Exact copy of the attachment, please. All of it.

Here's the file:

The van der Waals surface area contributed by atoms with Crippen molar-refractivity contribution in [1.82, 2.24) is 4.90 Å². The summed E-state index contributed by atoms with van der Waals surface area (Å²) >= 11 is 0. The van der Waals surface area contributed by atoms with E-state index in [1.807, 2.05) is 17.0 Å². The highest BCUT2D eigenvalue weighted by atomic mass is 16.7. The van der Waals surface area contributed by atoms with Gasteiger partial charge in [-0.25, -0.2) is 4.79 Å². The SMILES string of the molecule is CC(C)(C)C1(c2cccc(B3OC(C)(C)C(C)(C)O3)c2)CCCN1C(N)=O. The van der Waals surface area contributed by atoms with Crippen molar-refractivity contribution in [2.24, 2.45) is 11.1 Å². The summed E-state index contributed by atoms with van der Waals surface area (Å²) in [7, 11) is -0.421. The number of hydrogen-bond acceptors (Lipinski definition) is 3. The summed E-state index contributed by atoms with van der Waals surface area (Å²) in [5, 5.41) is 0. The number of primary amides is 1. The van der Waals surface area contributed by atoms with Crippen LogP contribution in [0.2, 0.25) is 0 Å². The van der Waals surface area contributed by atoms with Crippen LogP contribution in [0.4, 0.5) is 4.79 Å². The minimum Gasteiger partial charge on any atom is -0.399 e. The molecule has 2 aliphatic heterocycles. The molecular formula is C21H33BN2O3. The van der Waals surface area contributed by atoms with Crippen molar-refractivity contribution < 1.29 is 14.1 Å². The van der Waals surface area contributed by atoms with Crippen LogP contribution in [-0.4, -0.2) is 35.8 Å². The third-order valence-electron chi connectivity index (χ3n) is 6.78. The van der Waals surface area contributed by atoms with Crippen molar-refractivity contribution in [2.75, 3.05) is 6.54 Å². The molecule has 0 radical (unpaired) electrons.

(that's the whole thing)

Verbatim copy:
The van der Waals surface area contributed by atoms with Crippen molar-refractivity contribution in [1.82, 2.24) is 4.90 Å². The summed E-state index contributed by atoms with van der Waals surface area (Å²) >= 11 is 0. The van der Waals surface area contributed by atoms with E-state index in [1.807, 2.05) is 17.0 Å². The highest BCUT2D eigenvalue weighted by atomic mass is 16.7. The van der Waals surface area contributed by atoms with Gasteiger partial charge in [-0.25, -0.2) is 4.79 Å². The SMILES string of the molecule is CC(C)(C)C1(c2cccc(B3OC(C)(C)C(C)(C)O3)c2)CCCN1C(N)=O. The van der Waals surface area contributed by atoms with Crippen molar-refractivity contribution in [2.24, 2.45) is 11.1 Å². The summed E-state index contributed by atoms with van der Waals surface area (Å²) in [7, 11) is -0.421. The number of hydrogen-bond acceptors (Lipinski definition) is 3. The summed E-state index contributed by atoms with van der Waals surface area (Å²) in [5, 5.41) is 0. The number of primary amides is 1. The van der Waals surface area contributed by atoms with Crippen LogP contribution in [0.2, 0.25) is 0 Å². The van der Waals surface area contributed by atoms with Crippen LogP contribution in [0.4, 0.5) is 4.79 Å². The minimum Gasteiger partial charge on any atom is -0.399 e. The molecule has 2 aliphatic heterocycles. The molecular formula is C21H33BN2O3. The van der Waals surface area contributed by atoms with Crippen molar-refractivity contribution < 1.29 is 14.1 Å². The van der Waals surface area contributed by atoms with Crippen LogP contribution in [-0.4, -0.2) is 35.8 Å². The third-order valence-electron chi connectivity index (χ3n) is 6.78. The van der Waals surface area contributed by atoms with Crippen molar-refractivity contribution in [2.75, 3.05) is 6.54 Å². The molecule has 0 radical (unpaired) electrons.